14.07.2010 - 20.07.2010 28 °C
As my facebook update read....Cowboys + cowgirls + rodeos + chuck-wagon races + Bon Jovi + two hours spent cueing for a beer tent that stinks like vomit (twice) + beer + flip cups + empty wallet = Calgary Stampede!!
I got in to Calgary a few days after the Stampede started, and for me it all began with a Bon Jovi concert at the Saddledome (pretty sure I don't need to explain how it got it's name). I have wanted to see Bon Jovi all my life, or at least since primary school. To me he is one of those performers you grow up with but never imagine you will get the chance to see. Given that I had changed my flights from Vancouver to Toronto just so I could stay around for the Stampede, this show had a lot to live up to to make me feel like missing out on the east coast was worth it. And did I enjoy the show you ask? Well let me answer that in a slightly long winded way.... By now I have been travelling long enough that I don't really care what anyone thinks. I know I will never see most of the people I cross paths with ever again, and it really does not matter if they look at me and think 'what a freak', which I am very sure they do. What this means is I let myself be the complete and absolute idiot I know I can be, aka, me. And for this reason, as soon as Bon Jovi came out on stage I was screaming. I sang at the top of my lungs and completely out of tune to all of the songs I knew (all the old ones, none of the new ones) and by the encore I was jumping up and down barefoot, clapping, and still of course screaming. This is probably the most I have ever enjoyed a concert. No beer required. I was however a little disappointed, and a little in disbelief, that he did not sing Always and Bed of Roses (???????) (see, there is that disbelief again); but when a guy of that age looks that good in a red tank top who cares, right??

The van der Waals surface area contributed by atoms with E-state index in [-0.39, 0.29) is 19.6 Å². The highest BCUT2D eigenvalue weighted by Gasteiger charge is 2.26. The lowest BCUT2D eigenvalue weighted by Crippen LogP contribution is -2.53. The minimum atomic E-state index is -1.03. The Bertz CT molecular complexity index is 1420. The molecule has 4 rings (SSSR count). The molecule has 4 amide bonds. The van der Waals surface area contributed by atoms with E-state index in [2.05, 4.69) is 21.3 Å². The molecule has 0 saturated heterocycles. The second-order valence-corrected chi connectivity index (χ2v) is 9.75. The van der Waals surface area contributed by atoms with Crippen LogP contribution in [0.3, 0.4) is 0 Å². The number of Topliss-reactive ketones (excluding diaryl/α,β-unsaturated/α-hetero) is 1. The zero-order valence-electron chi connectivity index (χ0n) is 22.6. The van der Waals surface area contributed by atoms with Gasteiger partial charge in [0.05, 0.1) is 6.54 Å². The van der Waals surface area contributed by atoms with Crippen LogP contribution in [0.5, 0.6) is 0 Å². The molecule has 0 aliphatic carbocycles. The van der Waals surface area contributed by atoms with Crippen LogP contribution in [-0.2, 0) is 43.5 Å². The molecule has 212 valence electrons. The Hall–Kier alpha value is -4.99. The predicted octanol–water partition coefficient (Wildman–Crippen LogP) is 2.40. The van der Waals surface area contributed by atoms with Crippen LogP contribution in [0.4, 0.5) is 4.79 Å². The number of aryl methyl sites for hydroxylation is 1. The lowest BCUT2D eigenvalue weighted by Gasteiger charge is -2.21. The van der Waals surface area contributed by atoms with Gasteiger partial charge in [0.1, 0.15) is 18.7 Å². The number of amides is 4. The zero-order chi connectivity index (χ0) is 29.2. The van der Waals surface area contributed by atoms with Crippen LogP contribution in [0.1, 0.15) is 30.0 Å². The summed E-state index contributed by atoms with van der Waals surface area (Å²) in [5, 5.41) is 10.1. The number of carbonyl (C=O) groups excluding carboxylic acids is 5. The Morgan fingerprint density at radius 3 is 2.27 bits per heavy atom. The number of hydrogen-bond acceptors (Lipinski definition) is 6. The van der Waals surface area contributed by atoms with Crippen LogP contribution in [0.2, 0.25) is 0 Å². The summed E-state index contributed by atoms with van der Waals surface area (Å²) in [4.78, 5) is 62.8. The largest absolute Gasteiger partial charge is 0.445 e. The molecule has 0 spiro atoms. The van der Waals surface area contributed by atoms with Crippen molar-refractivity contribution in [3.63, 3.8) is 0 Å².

The second day of the Stampede was my first time to the Chuck Wagon Races. Having never seen this sport before as I am pretty sure it is illegal in Australia, it did take me a while to work out the rules of the competition. Luckily while I figured this out I was able to enjoy the spectacular view of four horses running along pulling a wagon at top speed. Like something out of an old Western movie really. My guess is this is a sport that is illegal in Australia due to the health risk it poses to the horses involved. Health risk being a nice way of saying the horses often die. In fact on the night we were there a special little horse ambulance (it was white and had a big red cross on it) had to be driven out onto the track and a horse who had fallen (I did not see what happened exactly) was then dragged onto the back while men held up tarps so the audience could not see. If the horse had still been alive when it was put on the back, it would have been the last thing it got to do. While I understand the arguments of people who say sports like this should not exist and completely disagree with cruelty to animals, I do wonder at what point do you have to draw the line? The horses used for most sports like this tend to be a persons companion; they are much more than just a pet. These animals are in no way neglected, and from my own experience I know they are often receive a higher level of care from their owner than the owner gives themselves. So can you consider it cruel to use an animal in a sport given that it was bred firstly and most importantly for the use in some form of sport, but also given that the animal is well cared for and loved by it's rider? I choose not to answer this question, but rather sit here on my lovely little fence knowing I have seen both sides of the argument. Good choice eh?*